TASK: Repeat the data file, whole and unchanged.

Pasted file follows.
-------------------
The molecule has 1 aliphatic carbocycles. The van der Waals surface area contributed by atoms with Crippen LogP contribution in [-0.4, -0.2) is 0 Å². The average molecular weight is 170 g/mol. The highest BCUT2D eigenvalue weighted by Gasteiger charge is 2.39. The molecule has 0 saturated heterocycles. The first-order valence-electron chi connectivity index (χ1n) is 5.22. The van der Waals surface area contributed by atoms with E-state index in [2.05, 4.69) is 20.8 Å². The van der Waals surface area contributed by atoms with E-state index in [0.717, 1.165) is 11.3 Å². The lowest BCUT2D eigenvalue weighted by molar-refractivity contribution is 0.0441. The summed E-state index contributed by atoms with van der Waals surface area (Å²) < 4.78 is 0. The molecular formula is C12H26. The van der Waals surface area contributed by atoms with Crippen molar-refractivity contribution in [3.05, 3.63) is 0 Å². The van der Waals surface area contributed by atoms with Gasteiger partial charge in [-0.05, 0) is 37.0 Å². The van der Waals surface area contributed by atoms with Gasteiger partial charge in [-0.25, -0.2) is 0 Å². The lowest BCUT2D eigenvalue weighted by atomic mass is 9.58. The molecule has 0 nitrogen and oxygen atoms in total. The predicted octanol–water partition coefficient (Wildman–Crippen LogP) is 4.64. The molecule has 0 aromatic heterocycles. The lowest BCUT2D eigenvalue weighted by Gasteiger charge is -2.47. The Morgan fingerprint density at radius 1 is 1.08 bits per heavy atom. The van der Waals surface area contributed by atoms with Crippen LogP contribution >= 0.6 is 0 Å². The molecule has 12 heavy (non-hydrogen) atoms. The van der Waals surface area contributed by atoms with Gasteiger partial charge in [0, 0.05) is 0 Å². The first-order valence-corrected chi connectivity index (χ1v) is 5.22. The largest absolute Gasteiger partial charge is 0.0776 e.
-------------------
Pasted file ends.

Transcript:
The molecule has 1 aliphatic carbocycles. The van der Waals surface area contributed by atoms with Crippen LogP contribution in [-0.4, -0.2) is 0 Å². The average molecular weight is 170 g/mol. The highest BCUT2D eigenvalue weighted by Gasteiger charge is 2.39. The molecule has 0 saturated heterocycles. The first-order valence-electron chi connectivity index (χ1n) is 5.22. The van der Waals surface area contributed by atoms with E-state index in [2.05, 4.69) is 20.8 Å². The van der Waals surface area contributed by atoms with E-state index in [0.717, 1.165) is 11.3 Å². The lowest BCUT2D eigenvalue weighted by molar-refractivity contribution is 0.0441. The summed E-state index contributed by atoms with van der Waals surface area (Å²) < 4.78 is 0. The molecular formula is C12H26. The van der Waals surface area contributed by atoms with Crippen molar-refractivity contribution in [3.05, 3.63) is 0 Å². The van der Waals surface area contributed by atoms with Gasteiger partial charge in [-0.05, 0) is 37.0 Å². The van der Waals surface area contributed by atoms with Gasteiger partial charge in [-0.25, -0.2) is 0 Å². The lowest BCUT2D eigenvalue weighted by atomic mass is 9.58. The molecule has 0 nitrogen and oxygen atoms in total. The predicted octanol–water partition coefficient (Wildman–Crippen LogP) is 4.64. The molecule has 0 aromatic heterocycles. The lowest BCUT2D eigenvalue weighted by Gasteiger charge is -2.47. The Morgan fingerprint density at radius 1 is 1.08 bits per heavy atom. The van der Waals surface area contributed by atoms with Crippen LogP contribution >= 0.6 is 0 Å². The molecule has 12 heavy (non-hydrogen) atoms. The van der Waals surface area contributed by atoms with Gasteiger partial charge in [0, 0.05) is 0 Å². The first-order valence-corrected chi connectivity index (χ1v) is 5.22. The largest absolute Gasteiger partial charge is 0.0776 e.